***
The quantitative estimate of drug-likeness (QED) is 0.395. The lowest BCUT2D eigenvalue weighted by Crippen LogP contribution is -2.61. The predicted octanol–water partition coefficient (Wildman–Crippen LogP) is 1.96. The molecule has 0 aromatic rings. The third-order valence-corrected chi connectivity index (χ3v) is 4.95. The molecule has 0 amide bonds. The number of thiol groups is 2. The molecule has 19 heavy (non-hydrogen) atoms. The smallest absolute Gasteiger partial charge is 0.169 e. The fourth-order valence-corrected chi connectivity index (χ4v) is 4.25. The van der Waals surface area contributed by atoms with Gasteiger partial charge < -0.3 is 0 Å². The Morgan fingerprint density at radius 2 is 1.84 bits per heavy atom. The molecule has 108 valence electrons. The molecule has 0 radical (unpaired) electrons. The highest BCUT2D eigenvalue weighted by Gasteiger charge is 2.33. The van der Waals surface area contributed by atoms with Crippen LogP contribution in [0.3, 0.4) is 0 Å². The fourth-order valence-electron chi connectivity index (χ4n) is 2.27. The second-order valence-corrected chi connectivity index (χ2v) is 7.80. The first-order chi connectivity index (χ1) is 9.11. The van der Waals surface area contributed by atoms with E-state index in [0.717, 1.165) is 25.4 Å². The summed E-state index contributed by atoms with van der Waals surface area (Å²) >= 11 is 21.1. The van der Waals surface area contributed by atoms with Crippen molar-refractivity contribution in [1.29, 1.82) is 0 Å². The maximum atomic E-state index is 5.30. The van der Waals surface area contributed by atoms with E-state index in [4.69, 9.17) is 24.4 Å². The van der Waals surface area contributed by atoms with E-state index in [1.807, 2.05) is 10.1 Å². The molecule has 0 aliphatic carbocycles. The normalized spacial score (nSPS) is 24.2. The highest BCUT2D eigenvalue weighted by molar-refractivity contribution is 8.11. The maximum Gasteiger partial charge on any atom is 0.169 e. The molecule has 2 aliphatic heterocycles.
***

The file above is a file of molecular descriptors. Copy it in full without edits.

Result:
The quantitative estimate of drug-likeness (QED) is 0.395. The lowest BCUT2D eigenvalue weighted by Crippen LogP contribution is -2.61. The predicted octanol–water partition coefficient (Wildman–Crippen LogP) is 1.96. The molecule has 0 aromatic rings. The third-order valence-corrected chi connectivity index (χ3v) is 4.95. The molecule has 0 amide bonds. The number of thiol groups is 2. The molecule has 19 heavy (non-hydrogen) atoms. The smallest absolute Gasteiger partial charge is 0.169 e. The fourth-order valence-corrected chi connectivity index (χ4v) is 4.25. The van der Waals surface area contributed by atoms with Gasteiger partial charge < -0.3 is 0 Å². The Morgan fingerprint density at radius 2 is 1.84 bits per heavy atom. The molecule has 108 valence electrons. The molecule has 0 radical (unpaired) electrons. The highest BCUT2D eigenvalue weighted by Gasteiger charge is 2.33. The van der Waals surface area contributed by atoms with Crippen LogP contribution in [0.3, 0.4) is 0 Å². The fourth-order valence-electron chi connectivity index (χ4n) is 2.27. The second-order valence-corrected chi connectivity index (χ2v) is 7.80. The first-order chi connectivity index (χ1) is 9.11. The van der Waals surface area contributed by atoms with E-state index in [0.717, 1.165) is 25.4 Å². The summed E-state index contributed by atoms with van der Waals surface area (Å²) >= 11 is 21.1. The van der Waals surface area contributed by atoms with Crippen molar-refractivity contribution in [1.29, 1.82) is 0 Å². The maximum atomic E-state index is 5.30. The van der Waals surface area contributed by atoms with E-state index in [4.69, 9.17) is 24.4 Å². The van der Waals surface area contributed by atoms with E-state index in [1.807, 2.05) is 10.1 Å². The molecule has 0 aliphatic carbocycles. The normalized spacial score (nSPS) is 24.2. The highest BCUT2D eigenvalue weighted by molar-refractivity contribution is 8.11. The maximum Gasteiger partial charge on any atom is 0.169 e. The molecule has 2 aliphatic heterocycles.